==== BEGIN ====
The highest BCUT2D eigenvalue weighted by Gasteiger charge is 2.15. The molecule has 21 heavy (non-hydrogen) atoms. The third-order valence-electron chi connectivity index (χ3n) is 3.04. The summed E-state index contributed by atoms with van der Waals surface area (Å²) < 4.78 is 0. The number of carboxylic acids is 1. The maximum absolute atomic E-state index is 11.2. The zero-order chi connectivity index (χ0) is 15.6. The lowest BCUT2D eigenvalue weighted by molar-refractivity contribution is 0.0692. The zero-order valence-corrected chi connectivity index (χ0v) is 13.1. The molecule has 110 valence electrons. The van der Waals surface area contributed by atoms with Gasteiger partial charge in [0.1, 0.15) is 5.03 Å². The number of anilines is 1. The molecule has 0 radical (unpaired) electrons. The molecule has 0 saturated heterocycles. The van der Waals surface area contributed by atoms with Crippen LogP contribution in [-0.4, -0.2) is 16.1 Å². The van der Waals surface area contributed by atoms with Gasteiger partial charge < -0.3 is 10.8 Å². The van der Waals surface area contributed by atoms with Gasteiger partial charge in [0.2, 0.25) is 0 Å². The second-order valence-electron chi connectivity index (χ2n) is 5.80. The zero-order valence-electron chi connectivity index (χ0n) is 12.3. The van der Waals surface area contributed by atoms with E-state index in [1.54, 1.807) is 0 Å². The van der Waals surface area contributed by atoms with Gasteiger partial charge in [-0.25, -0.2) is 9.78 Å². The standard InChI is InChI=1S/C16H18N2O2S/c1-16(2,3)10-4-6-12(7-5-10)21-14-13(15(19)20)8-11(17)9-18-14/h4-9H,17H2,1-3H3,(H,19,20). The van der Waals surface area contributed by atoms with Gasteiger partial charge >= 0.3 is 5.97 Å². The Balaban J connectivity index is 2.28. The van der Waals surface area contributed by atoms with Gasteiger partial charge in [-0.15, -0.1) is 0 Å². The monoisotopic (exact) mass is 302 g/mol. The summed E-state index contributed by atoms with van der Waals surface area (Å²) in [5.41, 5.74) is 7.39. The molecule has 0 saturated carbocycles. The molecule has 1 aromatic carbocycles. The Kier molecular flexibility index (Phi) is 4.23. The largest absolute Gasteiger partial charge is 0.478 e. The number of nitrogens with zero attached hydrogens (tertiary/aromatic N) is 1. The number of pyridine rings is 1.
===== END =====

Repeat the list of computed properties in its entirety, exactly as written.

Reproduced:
The highest BCUT2D eigenvalue weighted by Gasteiger charge is 2.15. The molecule has 21 heavy (non-hydrogen) atoms. The third-order valence-electron chi connectivity index (χ3n) is 3.04. The summed E-state index contributed by atoms with van der Waals surface area (Å²) < 4.78 is 0. The number of carboxylic acids is 1. The maximum absolute atomic E-state index is 11.2. The zero-order chi connectivity index (χ0) is 15.6. The lowest BCUT2D eigenvalue weighted by molar-refractivity contribution is 0.0692. The zero-order valence-corrected chi connectivity index (χ0v) is 13.1. The molecule has 110 valence electrons. The van der Waals surface area contributed by atoms with Gasteiger partial charge in [0.1, 0.15) is 5.03 Å². The number of anilines is 1. The molecule has 0 radical (unpaired) electrons. The molecule has 0 saturated heterocycles. The van der Waals surface area contributed by atoms with Crippen LogP contribution in [-0.4, -0.2) is 16.1 Å². The van der Waals surface area contributed by atoms with Gasteiger partial charge < -0.3 is 10.8 Å². The van der Waals surface area contributed by atoms with Gasteiger partial charge in [0.2, 0.25) is 0 Å². The second-order valence-electron chi connectivity index (χ2n) is 5.80. The zero-order valence-electron chi connectivity index (χ0n) is 12.3. The van der Waals surface area contributed by atoms with E-state index in [1.54, 1.807) is 0 Å². The van der Waals surface area contributed by atoms with Gasteiger partial charge in [-0.25, -0.2) is 9.78 Å². The standard InChI is InChI=1S/C16H18N2O2S/c1-16(2,3)10-4-6-12(7-5-10)21-14-13(15(19)20)8-11(17)9-18-14/h4-9H,17H2,1-3H3,(H,19,20). The van der Waals surface area contributed by atoms with Gasteiger partial charge >= 0.3 is 5.97 Å². The Balaban J connectivity index is 2.28. The van der Waals surface area contributed by atoms with Gasteiger partial charge in [-0.15, -0.1) is 0 Å². The monoisotopic (exact) mass is 302 g/mol. The summed E-state index contributed by atoms with van der Waals surface area (Å²) in [5.41, 5.74) is 7.39. The molecule has 0 saturated carbocycles. The molecule has 1 aromatic carbocycles. The Kier molecular flexibility index (Phi) is 4.23. The largest absolute Gasteiger partial charge is 0.478 e. The number of nitrogens with zero attached hydrogens (tertiary/aromatic N) is 1. The number of pyridine rings is 1.